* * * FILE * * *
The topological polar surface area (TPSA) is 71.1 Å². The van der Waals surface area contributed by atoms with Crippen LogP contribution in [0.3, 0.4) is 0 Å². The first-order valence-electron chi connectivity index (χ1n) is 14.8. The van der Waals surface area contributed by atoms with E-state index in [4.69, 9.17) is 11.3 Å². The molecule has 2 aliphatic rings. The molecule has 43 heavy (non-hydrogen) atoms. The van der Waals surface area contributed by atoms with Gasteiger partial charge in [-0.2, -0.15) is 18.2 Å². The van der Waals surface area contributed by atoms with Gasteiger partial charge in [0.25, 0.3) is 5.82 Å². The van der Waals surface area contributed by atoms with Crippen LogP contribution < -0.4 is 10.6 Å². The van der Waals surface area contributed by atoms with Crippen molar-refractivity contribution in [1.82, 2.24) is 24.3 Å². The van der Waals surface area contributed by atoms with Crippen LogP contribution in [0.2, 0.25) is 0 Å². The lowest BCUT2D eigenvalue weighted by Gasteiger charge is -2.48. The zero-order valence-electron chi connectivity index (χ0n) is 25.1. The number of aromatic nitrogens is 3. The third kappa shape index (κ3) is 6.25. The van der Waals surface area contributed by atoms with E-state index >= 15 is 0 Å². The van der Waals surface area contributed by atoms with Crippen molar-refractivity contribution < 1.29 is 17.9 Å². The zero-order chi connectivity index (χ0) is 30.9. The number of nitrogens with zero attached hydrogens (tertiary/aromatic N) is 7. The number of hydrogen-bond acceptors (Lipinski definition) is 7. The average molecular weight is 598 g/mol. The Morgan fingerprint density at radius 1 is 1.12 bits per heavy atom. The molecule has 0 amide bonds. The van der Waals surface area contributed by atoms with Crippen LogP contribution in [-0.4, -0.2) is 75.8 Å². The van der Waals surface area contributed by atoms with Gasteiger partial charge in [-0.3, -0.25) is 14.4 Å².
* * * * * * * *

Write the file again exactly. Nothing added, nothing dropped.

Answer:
The topological polar surface area (TPSA) is 71.1 Å². The van der Waals surface area contributed by atoms with Crippen LogP contribution in [0.3, 0.4) is 0 Å². The first-order valence-electron chi connectivity index (χ1n) is 14.8. The van der Waals surface area contributed by atoms with E-state index in [4.69, 9.17) is 11.3 Å². The molecule has 2 aliphatic rings. The molecule has 43 heavy (non-hydrogen) atoms. The van der Waals surface area contributed by atoms with Gasteiger partial charge in [-0.2, -0.15) is 18.2 Å². The van der Waals surface area contributed by atoms with Gasteiger partial charge in [0.25, 0.3) is 5.82 Å². The van der Waals surface area contributed by atoms with Crippen LogP contribution < -0.4 is 10.6 Å². The van der Waals surface area contributed by atoms with Crippen molar-refractivity contribution in [1.82, 2.24) is 24.3 Å². The van der Waals surface area contributed by atoms with Crippen LogP contribution in [0.2, 0.25) is 0 Å². The lowest BCUT2D eigenvalue weighted by Gasteiger charge is -2.48. The zero-order valence-electron chi connectivity index (χ0n) is 25.1. The number of aromatic nitrogens is 3. The third kappa shape index (κ3) is 6.25. The van der Waals surface area contributed by atoms with E-state index >= 15 is 0 Å². The van der Waals surface area contributed by atoms with Crippen molar-refractivity contribution < 1.29 is 17.9 Å². The zero-order chi connectivity index (χ0) is 30.9. The number of nitrogens with zero attached hydrogens (tertiary/aromatic N) is 7. The number of hydrogen-bond acceptors (Lipinski definition) is 7. The average molecular weight is 598 g/mol. The Morgan fingerprint density at radius 1 is 1.12 bits per heavy atom. The molecule has 0 amide bonds. The van der Waals surface area contributed by atoms with Crippen LogP contribution in [-0.4, -0.2) is 75.8 Å². The van der Waals surface area contributed by atoms with Gasteiger partial charge in [-0.3, -0.25) is 14.4 Å².